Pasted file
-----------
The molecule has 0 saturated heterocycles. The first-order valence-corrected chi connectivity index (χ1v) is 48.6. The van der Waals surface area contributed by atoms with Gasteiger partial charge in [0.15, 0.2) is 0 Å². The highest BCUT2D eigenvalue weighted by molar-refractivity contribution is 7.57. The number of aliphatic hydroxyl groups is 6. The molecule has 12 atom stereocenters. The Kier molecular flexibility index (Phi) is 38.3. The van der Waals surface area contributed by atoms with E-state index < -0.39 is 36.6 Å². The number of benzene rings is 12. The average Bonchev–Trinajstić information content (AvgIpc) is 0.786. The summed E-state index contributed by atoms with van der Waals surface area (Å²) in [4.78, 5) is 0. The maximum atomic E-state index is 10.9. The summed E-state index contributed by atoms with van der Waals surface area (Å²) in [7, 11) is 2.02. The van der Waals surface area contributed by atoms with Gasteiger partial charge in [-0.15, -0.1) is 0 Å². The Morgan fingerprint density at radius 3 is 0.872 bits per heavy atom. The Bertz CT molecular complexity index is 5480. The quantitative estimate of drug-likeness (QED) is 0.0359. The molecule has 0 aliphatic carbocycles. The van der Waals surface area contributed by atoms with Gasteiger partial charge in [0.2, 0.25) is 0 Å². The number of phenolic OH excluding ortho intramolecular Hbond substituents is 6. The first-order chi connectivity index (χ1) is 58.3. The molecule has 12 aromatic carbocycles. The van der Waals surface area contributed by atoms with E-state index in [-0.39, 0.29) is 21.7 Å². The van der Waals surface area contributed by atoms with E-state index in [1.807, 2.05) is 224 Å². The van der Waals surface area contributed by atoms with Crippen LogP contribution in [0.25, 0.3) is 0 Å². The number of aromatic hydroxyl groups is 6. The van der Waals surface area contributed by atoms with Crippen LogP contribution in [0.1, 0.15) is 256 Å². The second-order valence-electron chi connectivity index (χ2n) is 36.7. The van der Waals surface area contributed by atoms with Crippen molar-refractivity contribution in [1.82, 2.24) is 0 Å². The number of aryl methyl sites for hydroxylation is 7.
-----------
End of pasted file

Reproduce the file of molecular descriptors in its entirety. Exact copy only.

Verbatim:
The molecule has 0 saturated heterocycles. The first-order valence-corrected chi connectivity index (χ1v) is 48.6. The van der Waals surface area contributed by atoms with Gasteiger partial charge in [0.15, 0.2) is 0 Å². The highest BCUT2D eigenvalue weighted by molar-refractivity contribution is 7.57. The number of aliphatic hydroxyl groups is 6. The molecule has 12 atom stereocenters. The Kier molecular flexibility index (Phi) is 38.3. The van der Waals surface area contributed by atoms with E-state index < -0.39 is 36.6 Å². The number of benzene rings is 12. The average Bonchev–Trinajstić information content (AvgIpc) is 0.786. The summed E-state index contributed by atoms with van der Waals surface area (Å²) in [4.78, 5) is 0. The maximum atomic E-state index is 10.9. The summed E-state index contributed by atoms with van der Waals surface area (Å²) in [7, 11) is 2.02. The van der Waals surface area contributed by atoms with Gasteiger partial charge in [-0.15, -0.1) is 0 Å². The Morgan fingerprint density at radius 3 is 0.872 bits per heavy atom. The Bertz CT molecular complexity index is 5480. The quantitative estimate of drug-likeness (QED) is 0.0359. The molecule has 0 aliphatic carbocycles. The van der Waals surface area contributed by atoms with Gasteiger partial charge in [0.2, 0.25) is 0 Å². The number of phenolic OH excluding ortho intramolecular Hbond substituents is 6. The first-order chi connectivity index (χ1) is 58.3. The molecule has 12 aromatic carbocycles. The van der Waals surface area contributed by atoms with E-state index in [-0.39, 0.29) is 21.7 Å². The van der Waals surface area contributed by atoms with E-state index in [1.807, 2.05) is 224 Å². The van der Waals surface area contributed by atoms with Crippen LogP contribution in [0.25, 0.3) is 0 Å². The number of aromatic hydroxyl groups is 6. The van der Waals surface area contributed by atoms with Crippen LogP contribution in [0.1, 0.15) is 256 Å². The second-order valence-electron chi connectivity index (χ2n) is 36.7. The van der Waals surface area contributed by atoms with Crippen molar-refractivity contribution in [1.82, 2.24) is 0 Å². The number of aryl methyl sites for hydroxylation is 7.